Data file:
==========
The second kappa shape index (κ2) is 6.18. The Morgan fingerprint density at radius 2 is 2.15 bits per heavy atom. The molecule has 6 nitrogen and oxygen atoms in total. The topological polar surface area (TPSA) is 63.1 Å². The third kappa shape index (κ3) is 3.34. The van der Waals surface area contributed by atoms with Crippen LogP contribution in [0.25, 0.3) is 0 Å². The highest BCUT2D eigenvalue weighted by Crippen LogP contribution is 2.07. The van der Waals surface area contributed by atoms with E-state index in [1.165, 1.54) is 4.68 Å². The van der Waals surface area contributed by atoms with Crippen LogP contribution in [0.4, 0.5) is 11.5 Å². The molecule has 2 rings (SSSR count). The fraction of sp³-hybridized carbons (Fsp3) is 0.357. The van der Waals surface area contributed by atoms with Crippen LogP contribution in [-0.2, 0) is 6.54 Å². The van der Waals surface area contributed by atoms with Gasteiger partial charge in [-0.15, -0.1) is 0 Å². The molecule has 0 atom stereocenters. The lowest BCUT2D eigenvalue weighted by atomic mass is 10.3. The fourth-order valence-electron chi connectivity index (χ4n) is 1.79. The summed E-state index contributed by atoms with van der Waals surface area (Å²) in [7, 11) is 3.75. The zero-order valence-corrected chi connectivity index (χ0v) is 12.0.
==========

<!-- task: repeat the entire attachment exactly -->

The second kappa shape index (κ2) is 6.18. The Morgan fingerprint density at radius 2 is 2.15 bits per heavy atom. The molecule has 6 nitrogen and oxygen atoms in total. The topological polar surface area (TPSA) is 63.1 Å². The third kappa shape index (κ3) is 3.34. The van der Waals surface area contributed by atoms with Crippen LogP contribution in [0.25, 0.3) is 0 Å². The highest BCUT2D eigenvalue weighted by Crippen LogP contribution is 2.07. The van der Waals surface area contributed by atoms with E-state index in [1.165, 1.54) is 4.68 Å². The van der Waals surface area contributed by atoms with Crippen LogP contribution in [0.4, 0.5) is 11.5 Å². The molecule has 2 rings (SSSR count). The fraction of sp³-hybridized carbons (Fsp3) is 0.357. The van der Waals surface area contributed by atoms with Crippen LogP contribution in [-0.2, 0) is 6.54 Å². The van der Waals surface area contributed by atoms with Gasteiger partial charge in [-0.15, -0.1) is 0 Å². The molecule has 0 atom stereocenters. The lowest BCUT2D eigenvalue weighted by atomic mass is 10.3. The fourth-order valence-electron chi connectivity index (χ4n) is 1.79. The summed E-state index contributed by atoms with van der Waals surface area (Å²) in [7, 11) is 3.75. The zero-order valence-corrected chi connectivity index (χ0v) is 12.0.